A potential outcome of the rise of AI in the development space, predicts Dumas, is that developers will come to act as stewards of AI-generated content. In a way, that’s what many developers are already doing: they generate code using AI tools, test it out, and deploy it if it works. Interestingly, that isn’t so different from QCing the work of a more junior developer.

The idea here is that based on our past work — such as writing API descriptions and building APIs — API developers are uniquely qualified to assess the quality of AI output. In this vision of the future, we will be gatekeepers who hold the final keys of approval.

Does AI Even Need to Create Code?

When it comes to practices like prompt engineering, we’re in the early days. Many AI tools still operate in silos. For instance, they’re likely to be built on a large language model (LLM) and whatever data the tool has been trained on. This means that their scope is limited.

Currently, for example, a developer looking to solve a problem with an AI tool might issue a prompt like this: “Write code in X language that accomplishes Y function.” But that developer probably cares less about the first half of that prompt than they do the second. Accomplishing the “Y function” is the goal here, not necessarily code generation.

The emphasis on generating code may fade as AI tools become more connected and embedded within existing workflows. If AI can accomplish something by calling another tool, à la IFTTT or by using an API without outputting pages of code, then we should expect it to do so.

Of course, if we’re concerned about AI churning out bad code, perhaps we should be even more concerned about what it’s doing behind the scenes in a set of processes that we can’t even see. Once again, there’s a good chance it will all come back to stewardship.

AI tools might suggest solutions or auto-complete things for us, but we’ll surely continue to approve these manually…for now. But knowing exactly what the future will hold is difficult because this train is moving so quickly. Dumas jokes that “a couple of weeks ago, I thought what I was going to say was very provocative, and by the time I got off the plane yesterday… it wasn’t.”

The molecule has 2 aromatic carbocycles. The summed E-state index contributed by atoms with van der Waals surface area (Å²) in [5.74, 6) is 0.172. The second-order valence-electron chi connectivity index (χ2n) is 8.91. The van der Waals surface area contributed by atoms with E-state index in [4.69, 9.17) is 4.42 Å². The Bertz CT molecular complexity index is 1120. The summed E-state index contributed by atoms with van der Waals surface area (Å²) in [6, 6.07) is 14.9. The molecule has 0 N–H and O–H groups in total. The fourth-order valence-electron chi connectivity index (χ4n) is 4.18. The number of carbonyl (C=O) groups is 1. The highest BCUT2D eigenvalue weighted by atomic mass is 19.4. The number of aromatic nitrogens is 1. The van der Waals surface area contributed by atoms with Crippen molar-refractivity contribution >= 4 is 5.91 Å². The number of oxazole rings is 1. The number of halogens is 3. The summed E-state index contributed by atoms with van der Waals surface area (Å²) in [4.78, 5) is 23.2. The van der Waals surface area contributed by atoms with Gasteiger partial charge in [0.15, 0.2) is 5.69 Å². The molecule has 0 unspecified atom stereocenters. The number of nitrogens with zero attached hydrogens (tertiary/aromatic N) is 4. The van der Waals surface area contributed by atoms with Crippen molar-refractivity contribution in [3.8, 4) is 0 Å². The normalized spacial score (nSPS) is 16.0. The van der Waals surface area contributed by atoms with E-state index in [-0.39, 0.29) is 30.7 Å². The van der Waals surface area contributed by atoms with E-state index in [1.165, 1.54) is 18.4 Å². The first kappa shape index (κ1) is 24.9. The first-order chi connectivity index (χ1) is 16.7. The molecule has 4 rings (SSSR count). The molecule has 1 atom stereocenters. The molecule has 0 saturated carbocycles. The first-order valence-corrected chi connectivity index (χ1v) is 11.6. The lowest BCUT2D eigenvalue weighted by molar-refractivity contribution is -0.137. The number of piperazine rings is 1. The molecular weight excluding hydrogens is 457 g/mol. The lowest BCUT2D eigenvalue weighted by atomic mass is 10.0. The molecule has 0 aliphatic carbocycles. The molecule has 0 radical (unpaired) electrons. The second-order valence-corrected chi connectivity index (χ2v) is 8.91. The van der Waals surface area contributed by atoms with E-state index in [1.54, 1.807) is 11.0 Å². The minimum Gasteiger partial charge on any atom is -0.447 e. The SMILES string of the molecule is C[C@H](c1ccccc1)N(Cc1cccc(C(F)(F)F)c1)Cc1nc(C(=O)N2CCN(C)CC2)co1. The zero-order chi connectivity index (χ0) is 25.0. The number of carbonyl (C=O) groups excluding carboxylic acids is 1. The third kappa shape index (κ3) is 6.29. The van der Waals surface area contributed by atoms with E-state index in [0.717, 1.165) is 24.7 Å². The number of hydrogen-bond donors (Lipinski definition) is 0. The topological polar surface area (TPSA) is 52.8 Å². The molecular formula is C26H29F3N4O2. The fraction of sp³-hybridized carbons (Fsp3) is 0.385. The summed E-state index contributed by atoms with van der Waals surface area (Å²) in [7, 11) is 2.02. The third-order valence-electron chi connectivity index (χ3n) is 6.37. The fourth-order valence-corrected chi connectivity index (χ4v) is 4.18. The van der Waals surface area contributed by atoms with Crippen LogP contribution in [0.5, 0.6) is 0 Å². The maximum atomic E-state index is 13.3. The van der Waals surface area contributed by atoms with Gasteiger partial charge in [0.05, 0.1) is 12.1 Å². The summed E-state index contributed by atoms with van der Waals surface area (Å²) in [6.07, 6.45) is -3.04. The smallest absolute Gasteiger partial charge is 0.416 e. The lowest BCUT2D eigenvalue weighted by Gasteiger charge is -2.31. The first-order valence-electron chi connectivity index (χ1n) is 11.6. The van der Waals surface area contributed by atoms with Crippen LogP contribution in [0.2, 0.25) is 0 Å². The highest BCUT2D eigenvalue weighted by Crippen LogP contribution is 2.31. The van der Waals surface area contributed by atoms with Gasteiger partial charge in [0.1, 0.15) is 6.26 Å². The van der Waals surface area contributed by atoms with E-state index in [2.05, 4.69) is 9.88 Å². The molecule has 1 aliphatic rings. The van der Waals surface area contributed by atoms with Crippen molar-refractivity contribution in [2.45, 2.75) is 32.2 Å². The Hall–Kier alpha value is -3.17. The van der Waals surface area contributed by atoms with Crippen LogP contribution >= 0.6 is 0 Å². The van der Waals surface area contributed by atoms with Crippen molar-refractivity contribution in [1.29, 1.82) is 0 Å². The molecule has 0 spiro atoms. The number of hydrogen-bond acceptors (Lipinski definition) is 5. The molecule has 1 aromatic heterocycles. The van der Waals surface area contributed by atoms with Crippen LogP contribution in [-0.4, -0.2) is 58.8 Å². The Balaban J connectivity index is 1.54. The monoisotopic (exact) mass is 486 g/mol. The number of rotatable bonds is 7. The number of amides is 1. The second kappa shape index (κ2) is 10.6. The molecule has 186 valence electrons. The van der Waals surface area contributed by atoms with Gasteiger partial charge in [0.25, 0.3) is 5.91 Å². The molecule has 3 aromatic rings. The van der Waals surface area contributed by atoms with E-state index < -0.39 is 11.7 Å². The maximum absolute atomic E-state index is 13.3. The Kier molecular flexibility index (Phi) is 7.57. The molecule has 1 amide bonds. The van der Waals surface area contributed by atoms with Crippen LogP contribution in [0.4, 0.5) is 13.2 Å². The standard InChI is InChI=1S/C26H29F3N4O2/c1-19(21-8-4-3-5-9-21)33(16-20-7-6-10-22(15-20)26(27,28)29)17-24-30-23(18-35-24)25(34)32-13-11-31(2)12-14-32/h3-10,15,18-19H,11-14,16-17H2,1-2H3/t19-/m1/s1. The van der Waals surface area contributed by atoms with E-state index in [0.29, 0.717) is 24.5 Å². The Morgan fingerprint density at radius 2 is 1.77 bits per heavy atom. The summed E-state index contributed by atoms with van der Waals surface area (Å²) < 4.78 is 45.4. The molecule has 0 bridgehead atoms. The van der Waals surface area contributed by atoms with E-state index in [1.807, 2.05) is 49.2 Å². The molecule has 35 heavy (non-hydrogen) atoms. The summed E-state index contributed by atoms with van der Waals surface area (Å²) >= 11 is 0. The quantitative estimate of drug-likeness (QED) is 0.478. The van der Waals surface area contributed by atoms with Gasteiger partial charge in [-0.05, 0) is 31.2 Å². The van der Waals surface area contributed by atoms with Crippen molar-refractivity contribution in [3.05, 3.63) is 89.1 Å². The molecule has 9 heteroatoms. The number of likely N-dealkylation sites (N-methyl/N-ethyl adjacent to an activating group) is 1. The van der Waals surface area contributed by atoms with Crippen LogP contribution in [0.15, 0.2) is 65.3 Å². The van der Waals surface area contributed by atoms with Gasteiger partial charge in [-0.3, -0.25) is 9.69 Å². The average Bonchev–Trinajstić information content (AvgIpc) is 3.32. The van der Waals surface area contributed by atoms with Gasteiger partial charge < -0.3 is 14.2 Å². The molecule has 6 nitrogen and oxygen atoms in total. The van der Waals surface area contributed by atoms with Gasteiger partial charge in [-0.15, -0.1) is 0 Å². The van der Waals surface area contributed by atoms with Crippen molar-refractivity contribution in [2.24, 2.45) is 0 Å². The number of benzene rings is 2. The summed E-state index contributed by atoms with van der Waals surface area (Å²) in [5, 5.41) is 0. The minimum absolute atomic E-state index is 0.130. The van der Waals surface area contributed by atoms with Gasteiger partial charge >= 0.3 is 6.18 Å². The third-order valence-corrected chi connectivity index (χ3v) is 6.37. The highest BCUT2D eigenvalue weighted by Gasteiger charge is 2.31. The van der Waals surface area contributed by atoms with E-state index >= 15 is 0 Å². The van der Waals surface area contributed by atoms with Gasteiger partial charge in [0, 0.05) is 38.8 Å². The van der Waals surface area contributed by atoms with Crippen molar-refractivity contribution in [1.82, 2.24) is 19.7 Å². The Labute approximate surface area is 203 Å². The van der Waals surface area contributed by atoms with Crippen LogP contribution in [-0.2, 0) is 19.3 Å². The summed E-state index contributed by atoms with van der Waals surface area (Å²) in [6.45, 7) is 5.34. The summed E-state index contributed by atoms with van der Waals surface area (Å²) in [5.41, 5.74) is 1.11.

He also predicts that “probably next year, or certainly the year after, at least 70% of any software product you touch will have an AI component to itself.” In other words, when it comes to getting on board with these developments, we may not have much of a choice.

Actionable Next Steps

“AI itself is going to become an API consumer,” says Dumas. “AI tools are going to be looking into APIs and executing them, and invoking them to get data and information to build their models with.” In a very real way, AI tools will likely become another user persona that we need to consider when building and documenting APIs.

On that basis, it’s well worth considering how AI can streamline API developer operations. We’ve previously written, for example, about how generative AI is evolving API management. Using AI tools to document APIs, for example, could help create documentation that’s more easily digestible when AIs analyze that information — written by AI for AI, as it were.

We need to be prepared for significant shifts in security and governance, too. Subjects like LLM security and using AI tools in a way that complies with privacy regulations and guidelines represent black holes in many organizations right now. The sooner we address them, the better.

We’ll have much more on the overlap between AI and APIs on the blog soon, but perhaps the most straightforward way to get your feet wet with all of this is by looking into some of the AI-first API management platforms that have been emerging. Or perhaps, given that 70% prediction made by Dumas above, just wait for the one you’re already using to unveil an AI component…